The one-day operation cleared 3 villages near Gereshk. Troops were involved in a "clean-up" on Friday which included assessing damage and searching for weapons. An ANA spokesman said 69 Taliban were killed, with 49 bodies left on the battleground. Another 17 insurgents were captured. Seven police were also killed and 19 men from the police force, army and the intelligence service were wounded," he added.
NATO is being extremely tight-lipped about Operation Achilles, but as best we can tell the mission will end April 10. That's when Spanish troops will end their cordon duties to keep Taliban fighters from fleeing into Badghis province in the west of the country where the 690 Spanish troops are based.
The bellylaugh of the week came from a story in Der Spiegel which said The German government and NATO's North Atlantic Council have criticized US General Dan McNeill, the new NATO commander in Afghanistan. McNeill has been operating too independently and has been too brash in his choice of words, critics say.
Note to Germany: If you don't want to join the A-Team you don't get to sit at the table with the adults. You sit at the children's table and eat children's portions. It's big boys' games and big boys' rules, so stop whining.
And Achilles is only the preliminary round for a much bigger operation, according to The Independent.
British troops prepare for decisive Afghan battle
By Kim Sengupta and Raymond Whitaker
The Independent March 11, 2007
As more NATO troops arrive in country, Operation Nawruz will unfold.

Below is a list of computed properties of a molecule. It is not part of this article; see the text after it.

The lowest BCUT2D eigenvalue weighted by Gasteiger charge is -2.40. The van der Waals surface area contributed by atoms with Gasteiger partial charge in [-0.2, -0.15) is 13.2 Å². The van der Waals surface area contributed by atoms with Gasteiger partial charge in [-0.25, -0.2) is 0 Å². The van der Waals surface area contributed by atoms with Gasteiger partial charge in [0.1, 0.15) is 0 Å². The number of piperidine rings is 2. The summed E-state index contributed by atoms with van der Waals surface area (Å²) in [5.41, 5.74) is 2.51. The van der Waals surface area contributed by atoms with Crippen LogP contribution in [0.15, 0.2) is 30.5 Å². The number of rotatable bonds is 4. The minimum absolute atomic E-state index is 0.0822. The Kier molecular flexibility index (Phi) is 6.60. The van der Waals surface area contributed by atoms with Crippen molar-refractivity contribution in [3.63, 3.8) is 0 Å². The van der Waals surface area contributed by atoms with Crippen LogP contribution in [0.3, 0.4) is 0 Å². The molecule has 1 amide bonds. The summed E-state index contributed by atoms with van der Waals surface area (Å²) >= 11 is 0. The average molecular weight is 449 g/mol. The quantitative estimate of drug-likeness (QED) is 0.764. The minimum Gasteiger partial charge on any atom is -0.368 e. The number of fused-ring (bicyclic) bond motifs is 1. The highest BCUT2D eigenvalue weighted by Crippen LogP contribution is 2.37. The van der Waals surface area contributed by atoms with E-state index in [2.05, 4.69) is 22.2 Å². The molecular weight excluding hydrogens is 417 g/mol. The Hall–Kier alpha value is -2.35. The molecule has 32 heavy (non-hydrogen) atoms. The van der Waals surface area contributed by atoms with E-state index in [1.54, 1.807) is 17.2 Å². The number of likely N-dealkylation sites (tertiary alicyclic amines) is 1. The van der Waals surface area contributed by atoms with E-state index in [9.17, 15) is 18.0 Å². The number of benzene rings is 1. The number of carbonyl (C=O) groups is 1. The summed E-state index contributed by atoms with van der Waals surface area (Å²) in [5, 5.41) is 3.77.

The blueprint for Nawruz was drawn up by General David Richards, the British former commander of the Nato force, and adopted by his American successor, General Dan K McNeill. The new British battle group - a mobile reserve Gen Richards had asked for, and been denied, during his nine months in charge - will operate well beyond Helmand, where British forces are concentrated. It will also range across the five other provinces of Nato's southern regional command: Kandahar, Oruzgan, Zabol, Nimruz and Daykondi.
At about the same time as the reinforcements arrive, a British commander, Major General "Jacko" Page, will take over the regional headquarters in Kandahar, the birthplace of the Taliban, from the Dutch. He will be responsible for Operation Nawruz, which is due to spread across the south and east of Afghanistan, as well as striking towards Taliban crossing points along the Pakistani border.
Much of the operation will be led by intelligence which, Nato commanders claim, has greatly improved recently. They point out that Kandahar was experiencing a suicide bombing almost every day a few months ago, but since information from local people led to the discovery of a number of "bomb factories", the attacks have all but dried up.